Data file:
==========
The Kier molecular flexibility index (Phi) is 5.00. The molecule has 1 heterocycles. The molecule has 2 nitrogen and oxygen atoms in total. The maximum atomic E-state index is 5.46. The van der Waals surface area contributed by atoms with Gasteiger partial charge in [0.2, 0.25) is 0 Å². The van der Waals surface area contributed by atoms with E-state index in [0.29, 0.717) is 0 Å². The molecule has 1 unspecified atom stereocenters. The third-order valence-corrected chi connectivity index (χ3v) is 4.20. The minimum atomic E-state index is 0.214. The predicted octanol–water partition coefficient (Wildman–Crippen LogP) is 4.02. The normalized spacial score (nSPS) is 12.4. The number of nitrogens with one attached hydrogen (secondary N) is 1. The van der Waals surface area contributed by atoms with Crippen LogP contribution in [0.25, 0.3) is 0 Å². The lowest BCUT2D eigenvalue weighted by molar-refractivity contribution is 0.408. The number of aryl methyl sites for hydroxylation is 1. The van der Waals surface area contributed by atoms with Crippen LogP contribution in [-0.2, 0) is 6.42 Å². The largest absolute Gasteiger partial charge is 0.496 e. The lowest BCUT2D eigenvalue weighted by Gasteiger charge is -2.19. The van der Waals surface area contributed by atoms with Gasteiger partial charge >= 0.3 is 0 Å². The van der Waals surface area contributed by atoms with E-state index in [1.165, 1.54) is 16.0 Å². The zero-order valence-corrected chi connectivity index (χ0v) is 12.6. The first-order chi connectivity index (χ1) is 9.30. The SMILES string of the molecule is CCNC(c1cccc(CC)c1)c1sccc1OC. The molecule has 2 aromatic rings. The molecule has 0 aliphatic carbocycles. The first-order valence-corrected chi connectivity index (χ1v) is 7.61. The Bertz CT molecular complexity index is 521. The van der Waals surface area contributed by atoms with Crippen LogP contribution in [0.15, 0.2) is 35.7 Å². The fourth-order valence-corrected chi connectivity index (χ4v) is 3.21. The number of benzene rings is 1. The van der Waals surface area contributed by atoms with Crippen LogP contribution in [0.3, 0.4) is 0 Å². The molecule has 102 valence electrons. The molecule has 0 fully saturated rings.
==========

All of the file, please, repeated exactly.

The Kier molecular flexibility index (Phi) is 5.00. The molecule has 1 heterocycles. The molecule has 2 nitrogen and oxygen atoms in total. The maximum atomic E-state index is 5.46. The van der Waals surface area contributed by atoms with Gasteiger partial charge in [0.2, 0.25) is 0 Å². The van der Waals surface area contributed by atoms with E-state index in [0.29, 0.717) is 0 Å². The molecule has 1 unspecified atom stereocenters. The third-order valence-corrected chi connectivity index (χ3v) is 4.20. The minimum atomic E-state index is 0.214. The predicted octanol–water partition coefficient (Wildman–Crippen LogP) is 4.02. The normalized spacial score (nSPS) is 12.4. The number of nitrogens with one attached hydrogen (secondary N) is 1. The van der Waals surface area contributed by atoms with Crippen LogP contribution in [0.25, 0.3) is 0 Å². The lowest BCUT2D eigenvalue weighted by molar-refractivity contribution is 0.408. The number of aryl methyl sites for hydroxylation is 1. The van der Waals surface area contributed by atoms with Crippen LogP contribution in [-0.2, 0) is 6.42 Å². The largest absolute Gasteiger partial charge is 0.496 e. The lowest BCUT2D eigenvalue weighted by Gasteiger charge is -2.19. The van der Waals surface area contributed by atoms with Gasteiger partial charge >= 0.3 is 0 Å². The van der Waals surface area contributed by atoms with E-state index in [1.165, 1.54) is 16.0 Å². The zero-order valence-corrected chi connectivity index (χ0v) is 12.6. The first-order chi connectivity index (χ1) is 9.30. The SMILES string of the molecule is CCNC(c1cccc(CC)c1)c1sccc1OC. The molecule has 2 aromatic rings. The molecule has 0 aliphatic carbocycles. The first-order valence-corrected chi connectivity index (χ1v) is 7.61. The Bertz CT molecular complexity index is 521. The van der Waals surface area contributed by atoms with Crippen LogP contribution in [0.15, 0.2) is 35.7 Å². The fourth-order valence-corrected chi connectivity index (χ4v) is 3.21. The number of benzene rings is 1. The van der Waals surface area contributed by atoms with Crippen LogP contribution in [0.3, 0.4) is 0 Å². The molecule has 102 valence electrons. The molecule has 0 fully saturated rings.